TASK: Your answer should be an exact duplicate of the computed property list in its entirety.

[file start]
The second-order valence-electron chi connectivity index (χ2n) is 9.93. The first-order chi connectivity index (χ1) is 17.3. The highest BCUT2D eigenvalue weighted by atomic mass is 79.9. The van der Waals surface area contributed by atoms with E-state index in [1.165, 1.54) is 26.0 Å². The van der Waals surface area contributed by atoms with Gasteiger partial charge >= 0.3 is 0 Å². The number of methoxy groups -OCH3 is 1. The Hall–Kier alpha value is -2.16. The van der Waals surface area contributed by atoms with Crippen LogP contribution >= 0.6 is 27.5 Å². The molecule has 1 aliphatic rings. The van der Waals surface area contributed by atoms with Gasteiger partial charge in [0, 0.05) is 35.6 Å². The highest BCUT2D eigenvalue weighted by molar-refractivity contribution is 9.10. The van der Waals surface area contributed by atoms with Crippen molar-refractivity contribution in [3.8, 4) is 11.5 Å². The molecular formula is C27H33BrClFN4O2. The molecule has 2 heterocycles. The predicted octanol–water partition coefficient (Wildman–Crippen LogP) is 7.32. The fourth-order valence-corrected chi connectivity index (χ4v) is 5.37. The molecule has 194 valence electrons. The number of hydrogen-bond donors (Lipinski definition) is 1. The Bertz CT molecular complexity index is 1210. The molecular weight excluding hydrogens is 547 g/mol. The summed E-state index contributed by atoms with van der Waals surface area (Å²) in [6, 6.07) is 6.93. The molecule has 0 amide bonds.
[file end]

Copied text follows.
The second-order valence-electron chi connectivity index (χ2n) is 9.93. The first-order chi connectivity index (χ1) is 17.3. The highest BCUT2D eigenvalue weighted by atomic mass is 79.9. The van der Waals surface area contributed by atoms with E-state index in [1.165, 1.54) is 26.0 Å². The van der Waals surface area contributed by atoms with Gasteiger partial charge >= 0.3 is 0 Å². The number of methoxy groups -OCH3 is 1. The Hall–Kier alpha value is -2.16. The van der Waals surface area contributed by atoms with Crippen LogP contribution >= 0.6 is 27.5 Å². The molecule has 1 aliphatic rings. The van der Waals surface area contributed by atoms with Gasteiger partial charge in [0, 0.05) is 35.6 Å². The highest BCUT2D eigenvalue weighted by molar-refractivity contribution is 9.10. The van der Waals surface area contributed by atoms with Crippen molar-refractivity contribution in [3.8, 4) is 11.5 Å². The molecular formula is C27H33BrClFN4O2. The molecule has 2 heterocycles. The predicted octanol–water partition coefficient (Wildman–Crippen LogP) is 7.32. The fourth-order valence-corrected chi connectivity index (χ4v) is 5.37. The molecule has 194 valence electrons. The number of hydrogen-bond donors (Lipinski definition) is 1. The Bertz CT molecular complexity index is 1210. The molecular weight excluding hydrogens is 547 g/mol. The summed E-state index contributed by atoms with van der Waals surface area (Å²) in [6, 6.07) is 6.93. The molecule has 0 amide bonds.